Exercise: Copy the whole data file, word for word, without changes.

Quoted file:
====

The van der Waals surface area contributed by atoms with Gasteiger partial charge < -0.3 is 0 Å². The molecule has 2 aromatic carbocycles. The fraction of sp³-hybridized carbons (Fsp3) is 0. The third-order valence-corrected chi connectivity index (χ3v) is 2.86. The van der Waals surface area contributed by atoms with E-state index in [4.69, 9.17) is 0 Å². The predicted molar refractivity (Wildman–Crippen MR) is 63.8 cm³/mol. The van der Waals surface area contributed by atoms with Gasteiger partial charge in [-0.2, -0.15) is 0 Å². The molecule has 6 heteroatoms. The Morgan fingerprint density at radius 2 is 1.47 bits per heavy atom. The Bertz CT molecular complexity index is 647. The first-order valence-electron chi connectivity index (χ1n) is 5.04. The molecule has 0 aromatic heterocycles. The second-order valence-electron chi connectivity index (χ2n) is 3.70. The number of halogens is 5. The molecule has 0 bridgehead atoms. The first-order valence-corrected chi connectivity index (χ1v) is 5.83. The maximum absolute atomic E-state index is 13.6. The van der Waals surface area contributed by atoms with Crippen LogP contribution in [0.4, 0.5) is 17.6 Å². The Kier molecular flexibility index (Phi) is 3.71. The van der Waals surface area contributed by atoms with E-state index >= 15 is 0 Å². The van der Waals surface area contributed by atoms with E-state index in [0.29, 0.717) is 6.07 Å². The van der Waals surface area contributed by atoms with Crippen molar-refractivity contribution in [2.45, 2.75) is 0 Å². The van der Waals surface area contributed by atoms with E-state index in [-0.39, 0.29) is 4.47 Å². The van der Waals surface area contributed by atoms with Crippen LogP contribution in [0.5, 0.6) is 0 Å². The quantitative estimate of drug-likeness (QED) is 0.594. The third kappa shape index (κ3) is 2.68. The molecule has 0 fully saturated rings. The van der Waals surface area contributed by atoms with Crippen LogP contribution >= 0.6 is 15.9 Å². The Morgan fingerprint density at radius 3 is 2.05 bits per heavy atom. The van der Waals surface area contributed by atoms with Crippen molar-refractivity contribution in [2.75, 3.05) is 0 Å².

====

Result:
The van der Waals surface area contributed by atoms with Gasteiger partial charge < -0.3 is 0 Å². The molecule has 2 aromatic carbocycles. The fraction of sp³-hybridized carbons (Fsp3) is 0. The third-order valence-corrected chi connectivity index (χ3v) is 2.86. The van der Waals surface area contributed by atoms with E-state index in [4.69, 9.17) is 0 Å². The predicted molar refractivity (Wildman–Crippen MR) is 63.8 cm³/mol. The van der Waals surface area contributed by atoms with Gasteiger partial charge in [-0.2, -0.15) is 0 Å². The molecule has 6 heteroatoms. The Morgan fingerprint density at radius 2 is 1.47 bits per heavy atom. The Bertz CT molecular complexity index is 647. The first-order valence-electron chi connectivity index (χ1n) is 5.04. The molecule has 0 aromatic heterocycles. The second-order valence-electron chi connectivity index (χ2n) is 3.70. The number of halogens is 5. The molecule has 0 bridgehead atoms. The first-order valence-corrected chi connectivity index (χ1v) is 5.83. The maximum absolute atomic E-state index is 13.6. The van der Waals surface area contributed by atoms with Crippen LogP contribution in [0.4, 0.5) is 17.6 Å². The Kier molecular flexibility index (Phi) is 3.71. The van der Waals surface area contributed by atoms with E-state index >= 15 is 0 Å². The van der Waals surface area contributed by atoms with E-state index in [0.29, 0.717) is 6.07 Å². The van der Waals surface area contributed by atoms with Crippen molar-refractivity contribution in [2.45, 2.75) is 0 Å². The van der Waals surface area contributed by atoms with E-state index in [-0.39, 0.29) is 4.47 Å². The van der Waals surface area contributed by atoms with Crippen LogP contribution in [0.5, 0.6) is 0 Å². The quantitative estimate of drug-likeness (QED) is 0.594. The third kappa shape index (κ3) is 2.68. The molecule has 0 fully saturated rings. The van der Waals surface area contributed by atoms with Crippen LogP contribution >= 0.6 is 15.9 Å². The Morgan fingerprint density at radius 3 is 2.05 bits per heavy atom. The van der Waals surface area contributed by atoms with Crippen molar-refractivity contribution in [2.75, 3.05) is 0 Å².